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CIG Projects in the PIA: Wireless Remote Trapping

Wireless Remote Trapping for the Effective Control of Feral Ungulates in the Preservation and Protection of Native Forest and Key Watershed Areas

Grantee: The Nature Conservancy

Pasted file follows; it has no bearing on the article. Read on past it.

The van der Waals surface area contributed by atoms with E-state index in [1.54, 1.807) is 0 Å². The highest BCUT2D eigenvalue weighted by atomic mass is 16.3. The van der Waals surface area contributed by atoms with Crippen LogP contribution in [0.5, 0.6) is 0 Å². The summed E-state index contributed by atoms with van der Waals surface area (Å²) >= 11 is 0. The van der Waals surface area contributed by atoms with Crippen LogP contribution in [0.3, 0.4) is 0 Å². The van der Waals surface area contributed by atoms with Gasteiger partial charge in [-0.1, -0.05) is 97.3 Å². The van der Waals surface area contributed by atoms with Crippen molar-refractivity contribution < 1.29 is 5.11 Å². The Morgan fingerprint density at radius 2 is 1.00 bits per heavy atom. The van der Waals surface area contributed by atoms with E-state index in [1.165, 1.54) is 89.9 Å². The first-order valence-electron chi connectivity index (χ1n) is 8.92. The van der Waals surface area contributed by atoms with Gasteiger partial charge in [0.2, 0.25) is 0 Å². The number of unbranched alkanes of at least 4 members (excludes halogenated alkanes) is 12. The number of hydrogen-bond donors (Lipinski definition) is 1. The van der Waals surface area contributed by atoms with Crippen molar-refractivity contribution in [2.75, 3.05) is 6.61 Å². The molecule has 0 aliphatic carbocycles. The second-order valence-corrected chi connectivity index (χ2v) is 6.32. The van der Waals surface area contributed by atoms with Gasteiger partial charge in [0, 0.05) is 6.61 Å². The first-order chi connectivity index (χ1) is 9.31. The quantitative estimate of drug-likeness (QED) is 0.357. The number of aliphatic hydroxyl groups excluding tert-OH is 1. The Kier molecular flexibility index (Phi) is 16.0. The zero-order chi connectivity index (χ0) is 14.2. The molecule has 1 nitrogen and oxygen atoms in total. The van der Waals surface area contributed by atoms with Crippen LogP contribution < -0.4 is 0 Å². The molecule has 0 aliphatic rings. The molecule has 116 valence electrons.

This purpose of this project is to develop a wireless remote feral ungulate trapping and monitoring system in The Nature Conservancy’s (TNC) Wainiha preserve and Alaka‘i plateau on the Island of Kaua‘i. Feral ungulates pose a major threat to forest health. The resulting damage to forest plants and soils promotes alien plant invasions and contributes to soil erosion and stream sedimentation. TNC’s system will allow resource managers to monitor ungulate activity throughout their preserves and around deactivated traps during the pre-baiting period; activate traps to begin catching pigs; and monitor trap success; all without requiring staff or helicopter time to physically visit the remote trap location. This technology will significantly reduce the costs associated with maintaining ungulate traps in remote areas by eliminating the need to visit the traps for any reasons other than removing trapped animals and re-filling the automated feeders. The U.S. Army Department of Public Works at Schofield Barracks on Oahu has developed a similar type of system to monitor pig traps on Mount Kaala, alerting staff to changes in trap status through the use of cell phone coverage. TNC will take the technology one step further and use radio repeaters installed on ridges to transmit ungulate activity and trap status data in non-cell phone covered areas. Kaua‘i Program staff have been monitoring feral ungulates in the proposed trapping areas during the past year through the use of tracking collars, on-the-ground scouting activities, and cameras set to monitor game trails and strategically placed silo traps. The addition of this technology to our current monitoring techniques will allow for more efficient use of staff time and conservation resources. This technology can be easily incorporated into other ungulate control programs throughout the state, as well as nationally and internationally, helping managers make the best use of financial resources for conservation efforts.